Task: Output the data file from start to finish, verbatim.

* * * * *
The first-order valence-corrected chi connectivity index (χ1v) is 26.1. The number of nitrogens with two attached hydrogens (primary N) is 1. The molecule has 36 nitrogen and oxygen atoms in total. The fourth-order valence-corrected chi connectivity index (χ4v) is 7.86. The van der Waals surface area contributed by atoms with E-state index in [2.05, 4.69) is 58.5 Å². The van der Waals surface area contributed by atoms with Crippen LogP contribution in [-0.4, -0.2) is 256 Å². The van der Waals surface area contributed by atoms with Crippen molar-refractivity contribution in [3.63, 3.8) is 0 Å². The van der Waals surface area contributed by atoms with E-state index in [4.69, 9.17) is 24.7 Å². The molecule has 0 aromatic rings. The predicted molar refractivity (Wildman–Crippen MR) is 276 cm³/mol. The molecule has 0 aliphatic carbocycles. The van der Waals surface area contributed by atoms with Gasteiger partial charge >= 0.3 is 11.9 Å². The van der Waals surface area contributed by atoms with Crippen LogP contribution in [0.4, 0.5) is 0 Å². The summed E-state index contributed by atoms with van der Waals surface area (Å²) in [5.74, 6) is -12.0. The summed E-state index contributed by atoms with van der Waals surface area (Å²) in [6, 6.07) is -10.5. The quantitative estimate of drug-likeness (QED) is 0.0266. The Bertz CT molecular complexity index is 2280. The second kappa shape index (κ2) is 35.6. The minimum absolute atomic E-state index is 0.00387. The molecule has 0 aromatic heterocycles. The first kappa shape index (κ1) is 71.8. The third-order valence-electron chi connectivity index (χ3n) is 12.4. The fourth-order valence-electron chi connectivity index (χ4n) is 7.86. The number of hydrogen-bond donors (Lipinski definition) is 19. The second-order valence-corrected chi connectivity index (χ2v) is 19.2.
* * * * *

The first-order valence-corrected chi connectivity index (χ1v) is 26.1. The number of nitrogens with two attached hydrogens (primary N) is 1. The molecule has 36 nitrogen and oxygen atoms in total. The fourth-order valence-corrected chi connectivity index (χ4v) is 7.86. The van der Waals surface area contributed by atoms with E-state index in [2.05, 4.69) is 58.5 Å². The van der Waals surface area contributed by atoms with Crippen LogP contribution in [-0.4, -0.2) is 256 Å². The van der Waals surface area contributed by atoms with Crippen molar-refractivity contribution in [3.63, 3.8) is 0 Å². The van der Waals surface area contributed by atoms with E-state index in [4.69, 9.17) is 24.7 Å². The molecule has 0 aromatic rings. The predicted molar refractivity (Wildman–Crippen MR) is 276 cm³/mol. The molecule has 0 aliphatic carbocycles. The van der Waals surface area contributed by atoms with Gasteiger partial charge >= 0.3 is 11.9 Å². The van der Waals surface area contributed by atoms with Crippen LogP contribution in [0.4, 0.5) is 0 Å². The summed E-state index contributed by atoms with van der Waals surface area (Å²) in [5.74, 6) is -12.0. The summed E-state index contributed by atoms with van der Waals surface area (Å²) in [6, 6.07) is -10.5. The quantitative estimate of drug-likeness (QED) is 0.0266. The Bertz CT molecular complexity index is 2280. The second kappa shape index (κ2) is 35.6. The minimum absolute atomic E-state index is 0.00387. The molecule has 0 aromatic heterocycles. The first kappa shape index (κ1) is 71.8. The third-order valence-electron chi connectivity index (χ3n) is 12.4. The fourth-order valence-electron chi connectivity index (χ4n) is 7.86. The number of hydrogen-bond donors (Lipinski definition) is 19. The second-order valence-corrected chi connectivity index (χ2v) is 19.2.